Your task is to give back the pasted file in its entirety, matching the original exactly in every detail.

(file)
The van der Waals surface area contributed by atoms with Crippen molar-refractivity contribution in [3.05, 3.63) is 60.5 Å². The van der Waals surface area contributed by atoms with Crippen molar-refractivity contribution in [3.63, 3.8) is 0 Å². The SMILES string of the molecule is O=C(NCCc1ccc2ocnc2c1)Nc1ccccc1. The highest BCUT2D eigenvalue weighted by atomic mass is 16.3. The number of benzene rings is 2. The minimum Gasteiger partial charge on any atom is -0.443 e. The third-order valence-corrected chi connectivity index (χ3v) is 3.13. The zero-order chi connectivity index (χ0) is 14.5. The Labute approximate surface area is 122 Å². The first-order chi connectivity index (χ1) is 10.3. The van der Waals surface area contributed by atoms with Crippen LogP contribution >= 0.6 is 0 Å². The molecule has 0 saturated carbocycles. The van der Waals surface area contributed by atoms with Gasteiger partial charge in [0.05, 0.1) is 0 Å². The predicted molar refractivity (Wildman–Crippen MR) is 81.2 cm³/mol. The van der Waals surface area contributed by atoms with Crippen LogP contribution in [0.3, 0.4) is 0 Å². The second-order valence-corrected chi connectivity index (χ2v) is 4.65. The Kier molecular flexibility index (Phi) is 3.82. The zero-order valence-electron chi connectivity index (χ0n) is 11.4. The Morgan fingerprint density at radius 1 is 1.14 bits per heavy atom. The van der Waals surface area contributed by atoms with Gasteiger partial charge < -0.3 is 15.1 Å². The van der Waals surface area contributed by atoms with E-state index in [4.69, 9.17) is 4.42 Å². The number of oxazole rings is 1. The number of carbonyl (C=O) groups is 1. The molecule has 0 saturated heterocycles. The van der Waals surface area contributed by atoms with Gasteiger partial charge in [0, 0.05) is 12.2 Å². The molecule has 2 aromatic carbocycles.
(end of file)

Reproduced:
The van der Waals surface area contributed by atoms with Crippen molar-refractivity contribution in [3.05, 3.63) is 60.5 Å². The van der Waals surface area contributed by atoms with Crippen molar-refractivity contribution in [3.63, 3.8) is 0 Å². The SMILES string of the molecule is O=C(NCCc1ccc2ocnc2c1)Nc1ccccc1. The highest BCUT2D eigenvalue weighted by atomic mass is 16.3. The number of benzene rings is 2. The minimum Gasteiger partial charge on any atom is -0.443 e. The third-order valence-corrected chi connectivity index (χ3v) is 3.13. The zero-order chi connectivity index (χ0) is 14.5. The Labute approximate surface area is 122 Å². The first-order chi connectivity index (χ1) is 10.3. The van der Waals surface area contributed by atoms with Crippen LogP contribution >= 0.6 is 0 Å². The molecule has 0 saturated carbocycles. The van der Waals surface area contributed by atoms with Gasteiger partial charge in [0.05, 0.1) is 0 Å². The predicted molar refractivity (Wildman–Crippen MR) is 81.2 cm³/mol. The van der Waals surface area contributed by atoms with Crippen LogP contribution in [0.3, 0.4) is 0 Å². The second-order valence-corrected chi connectivity index (χ2v) is 4.65. The Kier molecular flexibility index (Phi) is 3.82. The zero-order valence-electron chi connectivity index (χ0n) is 11.4. The Morgan fingerprint density at radius 1 is 1.14 bits per heavy atom. The van der Waals surface area contributed by atoms with Gasteiger partial charge < -0.3 is 15.1 Å². The van der Waals surface area contributed by atoms with E-state index in [4.69, 9.17) is 4.42 Å². The number of oxazole rings is 1. The number of carbonyl (C=O) groups is 1. The molecule has 0 saturated heterocycles. The van der Waals surface area contributed by atoms with Gasteiger partial charge in [0, 0.05) is 12.2 Å². The molecule has 2 aromatic carbocycles.